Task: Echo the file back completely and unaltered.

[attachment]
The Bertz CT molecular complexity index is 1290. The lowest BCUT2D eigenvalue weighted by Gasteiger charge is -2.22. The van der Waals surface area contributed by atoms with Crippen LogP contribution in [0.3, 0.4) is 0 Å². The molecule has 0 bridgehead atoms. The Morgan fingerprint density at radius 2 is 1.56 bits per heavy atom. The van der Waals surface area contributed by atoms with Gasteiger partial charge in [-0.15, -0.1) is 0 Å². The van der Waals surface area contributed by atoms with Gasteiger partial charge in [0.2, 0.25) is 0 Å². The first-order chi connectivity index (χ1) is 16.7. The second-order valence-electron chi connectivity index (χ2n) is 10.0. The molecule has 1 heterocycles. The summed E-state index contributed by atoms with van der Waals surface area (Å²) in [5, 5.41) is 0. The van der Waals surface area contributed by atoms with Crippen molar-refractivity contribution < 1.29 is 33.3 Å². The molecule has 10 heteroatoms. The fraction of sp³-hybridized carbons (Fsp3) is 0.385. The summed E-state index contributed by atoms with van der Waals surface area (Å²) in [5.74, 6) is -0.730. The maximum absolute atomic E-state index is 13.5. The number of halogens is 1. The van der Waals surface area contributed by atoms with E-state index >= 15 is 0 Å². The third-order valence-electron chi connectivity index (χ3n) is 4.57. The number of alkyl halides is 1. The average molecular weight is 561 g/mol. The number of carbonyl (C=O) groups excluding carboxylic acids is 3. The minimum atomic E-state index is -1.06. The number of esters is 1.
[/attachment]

The Bertz CT molecular complexity index is 1290. The lowest BCUT2D eigenvalue weighted by Gasteiger charge is -2.22. The van der Waals surface area contributed by atoms with Crippen LogP contribution in [0.3, 0.4) is 0 Å². The molecule has 0 bridgehead atoms. The Morgan fingerprint density at radius 2 is 1.56 bits per heavy atom. The van der Waals surface area contributed by atoms with Gasteiger partial charge in [-0.15, -0.1) is 0 Å². The van der Waals surface area contributed by atoms with Gasteiger partial charge in [0.2, 0.25) is 0 Å². The first-order chi connectivity index (χ1) is 16.7. The second-order valence-electron chi connectivity index (χ2n) is 10.0. The molecule has 1 heterocycles. The summed E-state index contributed by atoms with van der Waals surface area (Å²) in [5, 5.41) is 0. The van der Waals surface area contributed by atoms with Crippen molar-refractivity contribution < 1.29 is 33.3 Å². The molecule has 10 heteroatoms. The fraction of sp³-hybridized carbons (Fsp3) is 0.385. The summed E-state index contributed by atoms with van der Waals surface area (Å²) in [5.74, 6) is -0.730. The maximum absolute atomic E-state index is 13.5. The number of halogens is 1. The van der Waals surface area contributed by atoms with E-state index >= 15 is 0 Å². The third-order valence-electron chi connectivity index (χ3n) is 4.57. The number of alkyl halides is 1. The average molecular weight is 561 g/mol. The number of carbonyl (C=O) groups excluding carboxylic acids is 3. The minimum atomic E-state index is -1.06. The number of esters is 1.